Luvo Manyonga celebrates winning silver at 2016 Olympics. Picture: David Goldman/AP

JOHANNESBURG - Realistically speaking South Africa can return from the IAAF World Championships in London with their greatest medal harvest ever considering the talent in the team.

Spearheaded by defending 400m world champion Wayde van Niekerk, Olympic women’s 800m champion Caster Semenya, and long-jump sensation Luvo Manyonga, South Africa have reason to be optimistic.

Given the class within the team the country can improve on their best performance to date at the championships.

The class of 2003 had SA’s best haul when high jumpers Hestrie Cloete and Jacques Freitag leapt to gold, with pole vaulter Okkert Brits bagging silver and late 800m ace Mbulaeni Mulauzi winning bronze.

South Africa’s chances of bagging more silverware this time will be boosted by three of their top athletes racing for doubles at the championships.

Van Niekerk will be adding the half-lap sprint to his repertoire where he will be looking to make more history to become only the second man in history to win the 200-400m double.

It will be far from easy with Botswana sprinter Isaac Makwala emerging as a strong candidate to spoil Van Niekerk’s party.

Wayde van Niekerk will be one of Southn Africa's biggest medal hopes at the World Championships in London. Picture: Sergio Moraes/Reutuers


In Van Niekerk’s final 400m race before the World Championships at the Monaco Diamond League meeting, Makwala pushed the South African all the way to the finish.

While Van Niekerk boasts the world lead of 43.62 seconds in the one-lap sprint, Makwala is ranked third with his 43.84 from Monaco.

Makwala in turn ran the fastest time this year in the 200m (19.77 in Madrid) while Van Niekerk’s national record of 19.84 is ranked second best in 2017.

Winning both the 200m and 400m will be a massive mountain to climb for Van Niekerk but he is not one to shy away from a challenge.

Caster Semenya will be running in the 800m and 1500m at the World Championships in London. Picture: Mike Egerton/PA Wire


Semenya will be looking for her own piece of history racing in both the 800m and the 1500m where she could become the first woman to win both titles at the same championships.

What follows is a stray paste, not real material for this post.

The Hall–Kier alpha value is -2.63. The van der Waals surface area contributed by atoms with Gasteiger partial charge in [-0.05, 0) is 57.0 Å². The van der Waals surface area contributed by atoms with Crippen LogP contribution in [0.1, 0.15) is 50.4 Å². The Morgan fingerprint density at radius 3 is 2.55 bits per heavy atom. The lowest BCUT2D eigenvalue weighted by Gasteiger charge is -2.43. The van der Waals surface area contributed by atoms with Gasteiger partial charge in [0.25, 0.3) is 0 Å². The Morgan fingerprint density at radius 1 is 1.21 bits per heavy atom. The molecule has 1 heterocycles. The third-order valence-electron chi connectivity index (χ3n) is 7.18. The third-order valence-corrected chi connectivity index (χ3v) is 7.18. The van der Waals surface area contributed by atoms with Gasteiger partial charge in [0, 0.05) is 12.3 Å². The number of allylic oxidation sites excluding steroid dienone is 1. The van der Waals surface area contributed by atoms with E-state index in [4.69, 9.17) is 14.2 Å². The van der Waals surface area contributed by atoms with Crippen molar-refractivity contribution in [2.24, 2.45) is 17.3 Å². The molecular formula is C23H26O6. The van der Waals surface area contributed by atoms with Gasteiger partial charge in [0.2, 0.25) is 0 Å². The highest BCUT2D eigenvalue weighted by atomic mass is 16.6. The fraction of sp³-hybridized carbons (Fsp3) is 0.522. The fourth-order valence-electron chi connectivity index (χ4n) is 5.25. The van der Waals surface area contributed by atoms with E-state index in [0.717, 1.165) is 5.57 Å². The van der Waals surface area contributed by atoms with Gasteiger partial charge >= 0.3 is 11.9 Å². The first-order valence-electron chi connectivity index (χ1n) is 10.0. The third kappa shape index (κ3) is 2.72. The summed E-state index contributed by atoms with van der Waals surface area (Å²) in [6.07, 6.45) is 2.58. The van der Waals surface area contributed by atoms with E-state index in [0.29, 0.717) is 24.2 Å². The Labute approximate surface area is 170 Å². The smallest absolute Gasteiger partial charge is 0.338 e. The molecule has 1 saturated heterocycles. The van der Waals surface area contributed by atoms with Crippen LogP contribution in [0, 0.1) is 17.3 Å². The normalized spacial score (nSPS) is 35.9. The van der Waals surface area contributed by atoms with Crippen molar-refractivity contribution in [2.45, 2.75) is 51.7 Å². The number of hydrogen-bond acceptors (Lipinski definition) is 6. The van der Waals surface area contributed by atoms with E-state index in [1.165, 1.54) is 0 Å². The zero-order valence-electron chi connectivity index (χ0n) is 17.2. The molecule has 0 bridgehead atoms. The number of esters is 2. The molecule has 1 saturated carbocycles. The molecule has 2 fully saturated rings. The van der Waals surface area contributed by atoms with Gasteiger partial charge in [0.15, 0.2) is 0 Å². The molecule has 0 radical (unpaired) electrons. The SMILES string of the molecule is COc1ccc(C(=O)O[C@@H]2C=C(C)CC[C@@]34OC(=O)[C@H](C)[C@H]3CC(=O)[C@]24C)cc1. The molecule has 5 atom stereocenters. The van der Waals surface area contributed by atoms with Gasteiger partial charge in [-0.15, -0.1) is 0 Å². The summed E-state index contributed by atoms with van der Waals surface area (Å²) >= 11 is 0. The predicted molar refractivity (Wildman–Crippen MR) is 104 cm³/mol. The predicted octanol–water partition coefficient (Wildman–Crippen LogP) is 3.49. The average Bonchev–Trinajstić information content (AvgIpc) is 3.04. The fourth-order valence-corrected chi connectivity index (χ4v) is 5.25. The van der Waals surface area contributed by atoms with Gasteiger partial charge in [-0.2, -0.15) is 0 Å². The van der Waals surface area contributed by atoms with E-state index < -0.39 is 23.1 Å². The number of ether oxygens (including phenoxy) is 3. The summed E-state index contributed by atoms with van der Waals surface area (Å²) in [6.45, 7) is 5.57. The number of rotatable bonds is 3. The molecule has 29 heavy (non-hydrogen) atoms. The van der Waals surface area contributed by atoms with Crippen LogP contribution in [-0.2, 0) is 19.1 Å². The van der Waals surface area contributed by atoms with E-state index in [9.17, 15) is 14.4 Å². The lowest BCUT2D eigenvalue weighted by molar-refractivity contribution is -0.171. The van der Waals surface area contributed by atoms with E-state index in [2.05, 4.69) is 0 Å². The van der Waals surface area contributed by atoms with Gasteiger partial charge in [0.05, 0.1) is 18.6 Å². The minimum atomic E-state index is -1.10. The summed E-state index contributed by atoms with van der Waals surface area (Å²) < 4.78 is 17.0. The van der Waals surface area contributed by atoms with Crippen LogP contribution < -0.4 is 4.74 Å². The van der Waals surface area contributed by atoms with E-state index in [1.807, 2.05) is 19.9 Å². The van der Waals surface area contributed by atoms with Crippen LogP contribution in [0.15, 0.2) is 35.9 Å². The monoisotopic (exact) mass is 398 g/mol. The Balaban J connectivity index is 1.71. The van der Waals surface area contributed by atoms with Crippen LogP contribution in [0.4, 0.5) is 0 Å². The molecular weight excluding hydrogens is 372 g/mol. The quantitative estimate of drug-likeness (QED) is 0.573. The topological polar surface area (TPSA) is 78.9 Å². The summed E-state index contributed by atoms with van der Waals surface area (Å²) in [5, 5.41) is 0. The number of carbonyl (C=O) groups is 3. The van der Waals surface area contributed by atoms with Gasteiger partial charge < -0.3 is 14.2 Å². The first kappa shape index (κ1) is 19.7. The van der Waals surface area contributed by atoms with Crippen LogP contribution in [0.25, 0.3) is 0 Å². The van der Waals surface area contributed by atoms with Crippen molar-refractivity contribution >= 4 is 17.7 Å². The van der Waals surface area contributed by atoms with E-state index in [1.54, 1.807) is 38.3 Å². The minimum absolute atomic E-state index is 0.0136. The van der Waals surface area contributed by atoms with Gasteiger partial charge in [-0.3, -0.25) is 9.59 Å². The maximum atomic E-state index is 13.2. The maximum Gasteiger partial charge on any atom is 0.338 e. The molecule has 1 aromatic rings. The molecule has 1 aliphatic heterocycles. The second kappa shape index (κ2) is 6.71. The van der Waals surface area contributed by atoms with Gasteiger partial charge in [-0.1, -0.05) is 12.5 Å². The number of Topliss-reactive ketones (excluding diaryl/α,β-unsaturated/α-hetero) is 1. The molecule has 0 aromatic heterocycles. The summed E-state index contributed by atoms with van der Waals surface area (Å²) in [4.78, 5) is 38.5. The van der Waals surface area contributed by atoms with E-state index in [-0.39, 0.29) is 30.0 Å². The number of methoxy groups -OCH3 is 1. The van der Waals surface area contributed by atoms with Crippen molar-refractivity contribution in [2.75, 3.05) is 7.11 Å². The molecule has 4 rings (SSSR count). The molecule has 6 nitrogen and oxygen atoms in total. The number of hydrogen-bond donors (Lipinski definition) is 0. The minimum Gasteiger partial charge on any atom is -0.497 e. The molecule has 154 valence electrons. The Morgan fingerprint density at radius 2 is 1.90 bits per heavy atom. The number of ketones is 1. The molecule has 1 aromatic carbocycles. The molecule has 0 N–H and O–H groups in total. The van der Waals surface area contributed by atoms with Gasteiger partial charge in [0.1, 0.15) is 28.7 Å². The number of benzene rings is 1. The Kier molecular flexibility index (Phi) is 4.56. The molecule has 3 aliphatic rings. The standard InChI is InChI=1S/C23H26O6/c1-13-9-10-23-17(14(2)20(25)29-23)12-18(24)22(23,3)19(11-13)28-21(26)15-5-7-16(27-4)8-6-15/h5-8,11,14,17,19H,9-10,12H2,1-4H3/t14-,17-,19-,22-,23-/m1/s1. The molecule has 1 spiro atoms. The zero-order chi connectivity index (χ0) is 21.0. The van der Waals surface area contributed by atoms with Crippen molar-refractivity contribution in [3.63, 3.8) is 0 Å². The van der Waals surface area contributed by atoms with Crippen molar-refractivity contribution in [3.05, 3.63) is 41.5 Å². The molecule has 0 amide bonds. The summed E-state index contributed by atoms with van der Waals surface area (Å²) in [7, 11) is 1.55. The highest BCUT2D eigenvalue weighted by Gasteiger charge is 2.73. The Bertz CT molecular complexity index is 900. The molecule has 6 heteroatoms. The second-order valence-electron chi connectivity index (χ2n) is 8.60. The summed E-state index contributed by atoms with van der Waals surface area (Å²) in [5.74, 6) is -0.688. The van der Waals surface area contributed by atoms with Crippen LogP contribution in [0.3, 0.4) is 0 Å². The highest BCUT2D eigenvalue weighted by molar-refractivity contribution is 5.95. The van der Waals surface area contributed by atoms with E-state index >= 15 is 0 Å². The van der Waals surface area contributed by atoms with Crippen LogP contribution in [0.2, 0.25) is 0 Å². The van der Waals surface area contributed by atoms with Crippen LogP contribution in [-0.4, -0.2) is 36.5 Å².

Her supremacy in the 800m has come under increased threat, though, with Olympic silver medallist Francine Niyonsaba of Burundi edging closer to her, while Olympic bronze medallist Margaret Wambui and American Ajee Wilson are also running well.

Completing South Africa’s list of double candidates, Akani Simbine will be back into the blocks in both the 100m and the 200m. 

The SA 100m record-holder may have lost some ground since posting his season’s best of 9.92, but he still ranks among the world’s fastest men.

Simbine boasts the third fastest times in the world this year over both distances with his 200m personal best of 19.95 also raising his profile in half-lap sprint. 

He will of course line up against legend Usain Bolt in the Jamaican’s final hurrah while he will race Van Niekerk and Makwala in the 200m.

SA long jumpers Luvo Manyonga and Ruswahl Samaai could well be fighting it out for the gold medal at the championships.

The duo has dominated the long jump event this year, boasting the top eight leaps between them.

Manyonga will be the man to beat with his season’s best and SA record jump of 8.65m.

There will be very little room for complacency with Samaai proving he is somewhat of a street fighter with his personal best 8.49m - enough reason to make him a credible threat.

Fellow South African Zarck Visser’s season’s best of 8.22m may not be at the same level as his compatriots but should he find form at the championships, a 1-2-3 may not be completely unthinkable.

The team’s medal-winning prospects took a knock when Olympic women’s javelin silver medallist Sunette Viljoen withdrew from the team due to a back injury.

The build-up to the showpiece starting on Friday has been overshadowed by Athletics SA’s (ASA) selection bungling. ASA have left 14 athletes that have met IAAF qualifying standards out of the team after they failed to meet their own stringent criteria.

The farcical nature of the selections was highlighted by the fact that athletes that did not even meet the IAAF standards could be included ahead of deserving athletes through the international body’s invitation to fill event quotas.

ASA initially selected discus thrower Victor Hogan on a wildcard ticket as an African champion but he was removed from the list when the IAAF informed the South African federation that he has been stripped of his title due to a doping offence. 

Hogan has since returned to the team after receiving an invitation from the IAAF to fill the quota in the event.

Women’s 100m hurdles champion Rikenette Steenkamp also received an invitation from the IAAF but has been ruled out due to injury.

It has also emerged that SA could after all have a men’s 4x100m relay team in London as three teams are rumoured to have pulled out. Lying 18th in the rankings SA would move to 15th giving them a spot among the top nations for the showpiece.


Sunday Independent

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